Over at MSN, the situation was the same. Four hours after the attack, the front page had been altered — and more substantially than at Lycos — but not to the extent of the front pages at Yahoo and AltaVista.

Fixing the Results

How about the all-important results pages? At Yahoo, the first major link led to its news coverage, while the remainder of the page stayed “normal” — that is, no results were relevant to the disaster.

Over at Lycos, the results hadn’t changed at all. In response to a search on “World Trade Center,” absolutely nothing indicated that a terrorist attack had occurred.

Ask Jeeves, which should have been right on top of this type of search need, was no better. The search engine made its name by having human editors review and compile relevant links to come up for top searches. Four hours after the attacks, no such links were evident. Nor had the home page been altered in any way.

Things changed at Ask Jeeves about six hours after the attack. A new link had been added just under the search box on the home page: “Get the latest news on America Under Seige [sic].” In turn, this brought up a special results page. Similar relevant links also began appearing in response to a search for “World Trade Center.”

An Ask Jeeves spokesperson also said that all travel ads — deemed inappropriate, given the hijackings — were removed.

Inktomi, which provides the main results that appear at iWon and other search engines, said it “stuffed” some queries by the fourth hour after the attack so that at least one relevant link would appear in response to searches about the attack.

For example, a search for “World Trade Center” was programmed to list CNN first, with a special description that said, “CNN is following the terrorist attack on the World Trade Center and the Pentagon.” Without this stuffed link, results at a place such as iWon would have been embarrassingly absent in acknowledgment of the disaster.

As it was, some people undoubtedly found it odd that the third site listed in the results offered a live view from the top of the World Trade Center. This is simply an example of how a search engine needs time to refresh its database with new information. A similar link could also be found at Google, so iWon’s Inktomi results are not unique with this problem. In addition, it also takes time for the Web sites themselves to make updates. Until those are done, there’s no easy way for the crawler-based search engines to get their own listings updated.

At Netscape Search, a spokesperson said its results were going to be changed so that the “Netscape Recommends” section would have relevant results for queries related to the attacks. However, these hadn’t been added when the site was checked eight hours after the attacks.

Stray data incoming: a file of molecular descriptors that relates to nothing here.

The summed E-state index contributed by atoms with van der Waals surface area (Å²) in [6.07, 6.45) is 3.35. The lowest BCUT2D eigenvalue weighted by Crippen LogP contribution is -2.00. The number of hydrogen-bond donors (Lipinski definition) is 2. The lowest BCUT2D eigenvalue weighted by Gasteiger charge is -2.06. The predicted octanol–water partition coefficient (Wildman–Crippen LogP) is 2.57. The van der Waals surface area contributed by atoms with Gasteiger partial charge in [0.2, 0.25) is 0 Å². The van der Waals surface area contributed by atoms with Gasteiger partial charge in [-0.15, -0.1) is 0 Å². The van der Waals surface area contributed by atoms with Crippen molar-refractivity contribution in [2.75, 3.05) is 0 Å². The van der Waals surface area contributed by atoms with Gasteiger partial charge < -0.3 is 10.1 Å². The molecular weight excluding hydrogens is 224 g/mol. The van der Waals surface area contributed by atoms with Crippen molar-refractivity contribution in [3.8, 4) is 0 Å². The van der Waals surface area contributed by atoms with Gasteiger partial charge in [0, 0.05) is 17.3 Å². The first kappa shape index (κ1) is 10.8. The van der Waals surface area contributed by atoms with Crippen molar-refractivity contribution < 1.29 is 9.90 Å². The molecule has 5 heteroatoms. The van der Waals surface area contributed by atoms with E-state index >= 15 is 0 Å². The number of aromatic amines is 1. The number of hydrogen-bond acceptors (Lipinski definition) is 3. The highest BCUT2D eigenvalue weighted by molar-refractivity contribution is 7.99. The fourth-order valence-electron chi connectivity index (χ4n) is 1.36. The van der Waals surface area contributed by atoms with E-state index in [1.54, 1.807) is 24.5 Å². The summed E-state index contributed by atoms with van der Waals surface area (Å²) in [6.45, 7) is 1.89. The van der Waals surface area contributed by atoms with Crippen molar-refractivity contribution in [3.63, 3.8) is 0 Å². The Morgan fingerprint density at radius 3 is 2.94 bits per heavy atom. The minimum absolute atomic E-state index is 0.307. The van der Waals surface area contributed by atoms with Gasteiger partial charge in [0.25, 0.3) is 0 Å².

Sibling service AOL Search had such links up at least six hours after the attack and said the links actually were added within minutes of it happening. AOL also said many people in its chat areas were seeking out and passing along information.

Heavy Use and Search Requests

Traffic to search engines and portals was up substantially, up to 10 times the normal amount, according to representatives.

“We have seen traffic to the Lycos.com home page, and specifically Lycos News and Wired News, increase tenfold since the onset of this morning’s tragedy,” said Lycos spokesperson Kathy O’Reilly last Tuesday.

At MSN Search, traffic was said to be twice normal.

What were people searching for? News sites with coverage of the attacks or direct links to coverage itself.

For example, Lycos estimated that the term “CNN” received 160 times as many searches during the 3-hour period immediately following the attacks as it normally gets during an average 12-hour period.

Also at Lycos, the phrase “World Trade Center” received over 50 times as many searches as last week’s third-most popular term, “NFL.”

From midnight through noon Eastern Daylight Time on September 11, only 1 of the top 20 most-popular search terms on Lycos wasn’t related to the disaster: “Whitney Houston” (she was a no-show at the Michael Jackson concert on September 10).

Editor’s note: A longer version of this article, including screen shots of the various searches described, resides here at sister publication Search Engine Watch.